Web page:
Recipe: Stout Braised Beef Pot Roast with Creamy Mushroom Sauce - West Coast Food

By Trading Post Brewery

The stout braised beef recipe is perfect for the cold weather. Trading Post’s Three Bears Stout adds boldness and depth to the dish. At the restaurant, the chef uses 63 Acres Beef, but you can find a high-quality blade roast from your local butcher. The blade roast has a good amount of marbling and connective tissue so it also adds richness and flavour to the sauce but can also be substituted for a leaner cut like a chuck tender roast.

Serves 4-6 people


Blade Roast (1.5kg)
Kosher Salt
Cracked Black Pepper
All-Purpose Flour (60g)
Canola Oil
Garlic (5 cloves)
Onion (1 medium-sized)
Carrots (2)
Leek (1)
Bay leaf, preferably fresh (1)
Rosemary sprigs (2)
Tomato paste (2 tbsp)
Trading Post Three Bears Stout (150 ml)
Beef stock (1 L)
Butter (100 g)
Shitake mushrooms, sliced (200 g)
Button mushrooms, sliced (200 g)
Whipping cream (200 ml)


  1. Set a rack 1/3 from the bottom of your oven and set to 350F.
  2. Sprinkle beef blade generously with salt & pepper and dust with flour.
  3. Using a dutch oven over the stove heat oil until just smoking. Sear the beef until golden on all sides, remove from pot and set aside.
  4. In the same pot sauté onions, garlic, carrots & leeks until caramelized. Add bay leaf, rosemary & tomato paste, let cook for about 5 mins.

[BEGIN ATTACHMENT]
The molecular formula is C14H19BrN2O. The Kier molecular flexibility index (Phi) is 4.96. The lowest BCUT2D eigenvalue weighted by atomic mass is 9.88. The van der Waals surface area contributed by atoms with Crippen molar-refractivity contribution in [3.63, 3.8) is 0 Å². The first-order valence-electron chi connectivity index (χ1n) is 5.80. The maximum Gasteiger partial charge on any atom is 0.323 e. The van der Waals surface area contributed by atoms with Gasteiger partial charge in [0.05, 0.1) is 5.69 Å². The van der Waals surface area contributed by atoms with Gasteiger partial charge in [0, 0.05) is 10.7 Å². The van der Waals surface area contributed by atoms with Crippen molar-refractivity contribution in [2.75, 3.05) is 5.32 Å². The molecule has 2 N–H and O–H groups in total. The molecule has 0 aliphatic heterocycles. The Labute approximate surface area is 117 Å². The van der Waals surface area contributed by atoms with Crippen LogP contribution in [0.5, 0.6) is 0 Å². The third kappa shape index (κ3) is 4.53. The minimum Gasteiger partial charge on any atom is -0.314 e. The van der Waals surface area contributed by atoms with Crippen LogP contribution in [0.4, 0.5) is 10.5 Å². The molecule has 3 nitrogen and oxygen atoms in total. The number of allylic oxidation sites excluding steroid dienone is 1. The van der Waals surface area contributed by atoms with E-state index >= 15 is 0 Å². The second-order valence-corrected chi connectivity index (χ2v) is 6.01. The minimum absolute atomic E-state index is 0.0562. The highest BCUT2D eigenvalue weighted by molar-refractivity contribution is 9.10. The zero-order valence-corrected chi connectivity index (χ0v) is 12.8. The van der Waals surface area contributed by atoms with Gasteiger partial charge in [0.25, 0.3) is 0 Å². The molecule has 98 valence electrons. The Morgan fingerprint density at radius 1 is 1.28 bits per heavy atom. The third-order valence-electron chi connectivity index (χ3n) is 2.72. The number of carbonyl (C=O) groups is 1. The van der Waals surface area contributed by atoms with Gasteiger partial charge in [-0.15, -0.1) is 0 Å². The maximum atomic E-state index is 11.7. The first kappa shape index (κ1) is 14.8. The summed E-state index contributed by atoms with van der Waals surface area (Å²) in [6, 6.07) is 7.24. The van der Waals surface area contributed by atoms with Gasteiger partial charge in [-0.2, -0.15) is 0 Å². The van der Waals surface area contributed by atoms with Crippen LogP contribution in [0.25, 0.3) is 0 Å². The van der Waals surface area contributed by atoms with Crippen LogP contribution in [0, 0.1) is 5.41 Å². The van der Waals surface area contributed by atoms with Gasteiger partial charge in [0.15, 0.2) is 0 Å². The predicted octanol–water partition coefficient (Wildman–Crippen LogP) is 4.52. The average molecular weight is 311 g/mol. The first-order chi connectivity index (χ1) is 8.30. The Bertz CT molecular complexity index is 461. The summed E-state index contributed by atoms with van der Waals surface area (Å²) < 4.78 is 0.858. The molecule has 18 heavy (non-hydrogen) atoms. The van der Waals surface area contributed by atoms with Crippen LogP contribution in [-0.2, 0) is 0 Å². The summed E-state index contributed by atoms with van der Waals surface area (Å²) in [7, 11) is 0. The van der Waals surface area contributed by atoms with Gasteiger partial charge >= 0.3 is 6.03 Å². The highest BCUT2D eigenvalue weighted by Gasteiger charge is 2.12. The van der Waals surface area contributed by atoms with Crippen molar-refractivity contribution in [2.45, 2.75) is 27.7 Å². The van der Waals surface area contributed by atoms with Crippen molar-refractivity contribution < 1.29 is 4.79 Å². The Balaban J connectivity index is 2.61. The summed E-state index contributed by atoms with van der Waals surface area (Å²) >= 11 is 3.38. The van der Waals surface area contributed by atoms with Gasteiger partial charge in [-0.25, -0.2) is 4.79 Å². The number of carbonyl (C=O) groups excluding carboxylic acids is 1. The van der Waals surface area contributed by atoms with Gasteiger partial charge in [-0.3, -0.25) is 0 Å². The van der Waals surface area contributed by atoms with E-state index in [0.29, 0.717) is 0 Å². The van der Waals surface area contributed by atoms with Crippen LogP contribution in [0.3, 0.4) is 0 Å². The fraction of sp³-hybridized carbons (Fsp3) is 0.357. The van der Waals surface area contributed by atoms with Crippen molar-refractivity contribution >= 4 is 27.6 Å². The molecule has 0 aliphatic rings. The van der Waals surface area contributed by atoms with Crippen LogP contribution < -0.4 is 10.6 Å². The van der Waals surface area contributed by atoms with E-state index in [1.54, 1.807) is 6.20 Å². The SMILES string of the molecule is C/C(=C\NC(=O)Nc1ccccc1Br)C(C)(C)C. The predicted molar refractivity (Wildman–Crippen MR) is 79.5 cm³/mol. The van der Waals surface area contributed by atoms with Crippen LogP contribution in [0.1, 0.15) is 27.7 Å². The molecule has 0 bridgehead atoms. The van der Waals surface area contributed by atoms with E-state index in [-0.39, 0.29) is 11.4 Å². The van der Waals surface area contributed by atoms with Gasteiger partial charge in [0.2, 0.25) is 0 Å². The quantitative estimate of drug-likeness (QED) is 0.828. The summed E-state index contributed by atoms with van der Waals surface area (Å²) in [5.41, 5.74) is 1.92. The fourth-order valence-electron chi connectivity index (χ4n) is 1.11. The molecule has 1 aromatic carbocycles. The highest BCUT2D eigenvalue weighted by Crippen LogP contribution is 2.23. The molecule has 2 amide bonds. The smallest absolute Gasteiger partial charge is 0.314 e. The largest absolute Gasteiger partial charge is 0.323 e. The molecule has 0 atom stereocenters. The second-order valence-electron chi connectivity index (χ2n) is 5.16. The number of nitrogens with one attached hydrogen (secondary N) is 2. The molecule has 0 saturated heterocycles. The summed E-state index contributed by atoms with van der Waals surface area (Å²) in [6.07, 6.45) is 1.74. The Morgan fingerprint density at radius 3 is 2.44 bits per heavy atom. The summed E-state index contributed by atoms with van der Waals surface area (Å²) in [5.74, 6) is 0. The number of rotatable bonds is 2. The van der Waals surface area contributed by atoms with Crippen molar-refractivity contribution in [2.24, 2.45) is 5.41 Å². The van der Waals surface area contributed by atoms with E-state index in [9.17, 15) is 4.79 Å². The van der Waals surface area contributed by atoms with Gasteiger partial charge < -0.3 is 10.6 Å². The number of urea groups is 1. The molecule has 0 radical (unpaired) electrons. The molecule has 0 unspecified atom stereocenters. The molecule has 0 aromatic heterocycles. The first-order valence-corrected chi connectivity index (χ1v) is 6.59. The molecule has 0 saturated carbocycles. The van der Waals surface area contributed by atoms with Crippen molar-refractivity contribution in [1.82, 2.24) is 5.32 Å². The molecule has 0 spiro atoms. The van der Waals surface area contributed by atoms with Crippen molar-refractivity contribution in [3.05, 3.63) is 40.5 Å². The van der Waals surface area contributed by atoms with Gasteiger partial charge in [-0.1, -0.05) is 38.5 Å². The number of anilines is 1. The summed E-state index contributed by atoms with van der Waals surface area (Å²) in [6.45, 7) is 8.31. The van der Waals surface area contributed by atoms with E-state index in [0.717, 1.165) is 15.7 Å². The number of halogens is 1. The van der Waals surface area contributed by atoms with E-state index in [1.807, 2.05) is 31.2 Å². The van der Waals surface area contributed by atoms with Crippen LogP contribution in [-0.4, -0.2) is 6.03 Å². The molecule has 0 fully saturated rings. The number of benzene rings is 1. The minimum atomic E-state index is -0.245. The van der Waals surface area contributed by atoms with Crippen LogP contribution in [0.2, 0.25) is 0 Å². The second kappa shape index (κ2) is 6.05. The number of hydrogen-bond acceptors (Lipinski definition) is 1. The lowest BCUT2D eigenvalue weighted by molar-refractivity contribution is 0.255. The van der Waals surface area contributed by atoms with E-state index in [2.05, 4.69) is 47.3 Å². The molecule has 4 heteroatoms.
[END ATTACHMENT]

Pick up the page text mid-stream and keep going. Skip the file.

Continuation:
5. Deglaze pan with stout, add in stock and bring to a boil. Once boiling place beef back in pot and cover with lid.
  6. Using oven safe gloves remove the pot from the stovetop and place in hot oven. Let cook for 2.5-3 hours until just for tender.
  7. To make the mushroom gravy, strain the remaining liquid from the pot roast and squeeze out juices from the vegetables. In a pan, brown butter and sauté mushrooms until golden & soft. Add pot roast liquid and let cook for 10 minutes, then add cream. Pour over sliced pot roast & serve with mashed potatoes & sautéed greens.

At Trading Post, we believe that a meal is only as good as the ingredients used. Guided by our desire to “Tap into the Local”, Trading Post sources seasonal ingredients from local farmers, foragers, cheesemakers, and other artisan suppliers and purveyors.

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